While LIAT’s market undoubtedly presents specific challenges, including high airport taxes, much might be learned from the business models of cost efficient airlines around the world, such as Jet Blue, South West Airlines, Easy Jet and Ryan Air. Without an increase in volume of passengers, it is difficult to see the financial logic for LIAT’s new larger expensive aircraft flying the airline’s current thin routes with high-cycle / short flight operations.

The very urgent need for fresh strategic thinking and increased professionalism in management systems at LIAT is self evident. As many governments in the region are clearly reticent about making equity investments in LIAT, is that not further proof that they too have little confidence in LIAT’s business strategy and management? There appears little chance of private sector investors ever backing the current regime based on their existing “track record”.

Robert MacLellan

Robert MacLellan is Managing Director of MacLellan & Associates, the region’s leading hospitality consultancy since 1997. He is a Fellow of the Institute of Hospitality, a Member of the International Society of Hospitality Consultants and has a Masters Degree in International Hotel Management. This is his eighth article published in Barbados Free Press.

7 Comments

Filed under Aviation, Barbados, Barbados Tourism

7 responses to “LIAT Airlines is killing tourism investment throughout the Eastern Caribbean

  1. PLANTATION DEEDS FROM 1926-2013 AND SEE MASSIVE FRAUD ,LAND TAX BILLS AND NO DEEDS

    We need RED JET, Liat is a Bitch , They just dont care one shit, ,

  2. Party Animal

    Carib Express failed because of Politics, Red Jet failed because of Politics, no one could get me to invest a cent in any Caribbean Airline. LIAT failed because of Politics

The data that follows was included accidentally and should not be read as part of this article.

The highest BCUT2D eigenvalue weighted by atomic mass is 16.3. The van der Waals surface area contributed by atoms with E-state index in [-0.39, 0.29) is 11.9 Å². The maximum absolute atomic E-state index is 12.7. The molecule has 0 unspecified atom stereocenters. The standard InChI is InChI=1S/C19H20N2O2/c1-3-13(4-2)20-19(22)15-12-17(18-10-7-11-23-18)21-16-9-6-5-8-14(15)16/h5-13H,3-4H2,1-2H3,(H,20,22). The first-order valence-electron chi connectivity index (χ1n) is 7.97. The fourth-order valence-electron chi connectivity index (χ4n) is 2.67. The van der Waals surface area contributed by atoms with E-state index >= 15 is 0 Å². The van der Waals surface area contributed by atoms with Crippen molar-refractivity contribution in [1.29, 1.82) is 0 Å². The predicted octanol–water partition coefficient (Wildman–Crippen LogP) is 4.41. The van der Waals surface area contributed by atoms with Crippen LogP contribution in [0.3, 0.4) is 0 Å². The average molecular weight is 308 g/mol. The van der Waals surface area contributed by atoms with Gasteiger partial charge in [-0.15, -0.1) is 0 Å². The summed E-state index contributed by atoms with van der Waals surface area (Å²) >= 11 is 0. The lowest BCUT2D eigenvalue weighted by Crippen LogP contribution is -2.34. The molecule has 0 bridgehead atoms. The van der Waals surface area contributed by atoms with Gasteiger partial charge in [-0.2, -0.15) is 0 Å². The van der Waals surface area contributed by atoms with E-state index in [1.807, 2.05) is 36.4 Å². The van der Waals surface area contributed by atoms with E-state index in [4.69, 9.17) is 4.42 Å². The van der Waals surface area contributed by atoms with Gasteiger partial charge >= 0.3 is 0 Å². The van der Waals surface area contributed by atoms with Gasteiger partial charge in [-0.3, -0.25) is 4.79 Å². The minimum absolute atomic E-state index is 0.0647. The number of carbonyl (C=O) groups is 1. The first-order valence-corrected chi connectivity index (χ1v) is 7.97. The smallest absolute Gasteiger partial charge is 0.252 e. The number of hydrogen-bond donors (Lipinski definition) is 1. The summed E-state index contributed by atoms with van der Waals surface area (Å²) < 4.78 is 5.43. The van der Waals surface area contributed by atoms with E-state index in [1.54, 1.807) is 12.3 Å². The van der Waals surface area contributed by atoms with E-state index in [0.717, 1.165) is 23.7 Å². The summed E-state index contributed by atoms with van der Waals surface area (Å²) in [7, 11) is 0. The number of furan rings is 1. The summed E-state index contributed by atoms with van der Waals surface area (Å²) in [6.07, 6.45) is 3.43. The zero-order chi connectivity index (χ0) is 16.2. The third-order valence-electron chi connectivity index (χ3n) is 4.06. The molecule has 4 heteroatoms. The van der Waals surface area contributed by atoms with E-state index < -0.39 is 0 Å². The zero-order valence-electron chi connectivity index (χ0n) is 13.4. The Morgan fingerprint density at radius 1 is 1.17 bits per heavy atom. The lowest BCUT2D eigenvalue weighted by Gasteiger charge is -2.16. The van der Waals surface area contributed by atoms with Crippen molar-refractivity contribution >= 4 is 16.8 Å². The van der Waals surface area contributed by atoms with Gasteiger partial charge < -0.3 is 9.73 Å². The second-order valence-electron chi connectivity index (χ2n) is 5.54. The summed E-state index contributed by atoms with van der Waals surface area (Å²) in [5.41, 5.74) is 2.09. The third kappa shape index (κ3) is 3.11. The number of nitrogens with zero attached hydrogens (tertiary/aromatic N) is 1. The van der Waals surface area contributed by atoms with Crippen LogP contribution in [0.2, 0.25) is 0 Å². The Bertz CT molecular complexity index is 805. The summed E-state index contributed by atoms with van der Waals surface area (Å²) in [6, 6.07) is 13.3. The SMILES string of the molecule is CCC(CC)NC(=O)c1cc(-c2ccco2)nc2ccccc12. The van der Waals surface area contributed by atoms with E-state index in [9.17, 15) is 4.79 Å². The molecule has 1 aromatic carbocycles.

3. Gandersonm@yahoo.com

    Red Jet was a planned scam on local Carribean governments from the get go. Any one with Aviation or Airline experience will tell you Red Jet would crash and burn even before its flight.

  4. Rastaman

    Red Jet made some marketing and pricing mistakes but the concept was workable.What we really need is the ferry.

  5. Read

    Lets face it. Low cost carriers are really not low cost. Do the checks for your self and if you compare routes and pricing with legacy carriers they all come back to pretty much the same price. Also in the Caribbean there will never be anything such as a low cost carrier as every carrier has to land at the same airports and pay the same fees etc. J Holder because of his inexperience in aviation has lead that airline down a lot of bad decisions over the past years – some that have and continue to plague the airline with problems and lack of sales even today.

  6. Fly-by-Night

    The best way to become a millionaire in the airline business? Start as a BILLIONAIRE and wait…And let Caribbean politicians have a hand in the operation.

  7. Anonymous

    What dumb a.. would have a conference of that type in the Caribbean that time of the year. Dont blame LIAT blame your dumb self.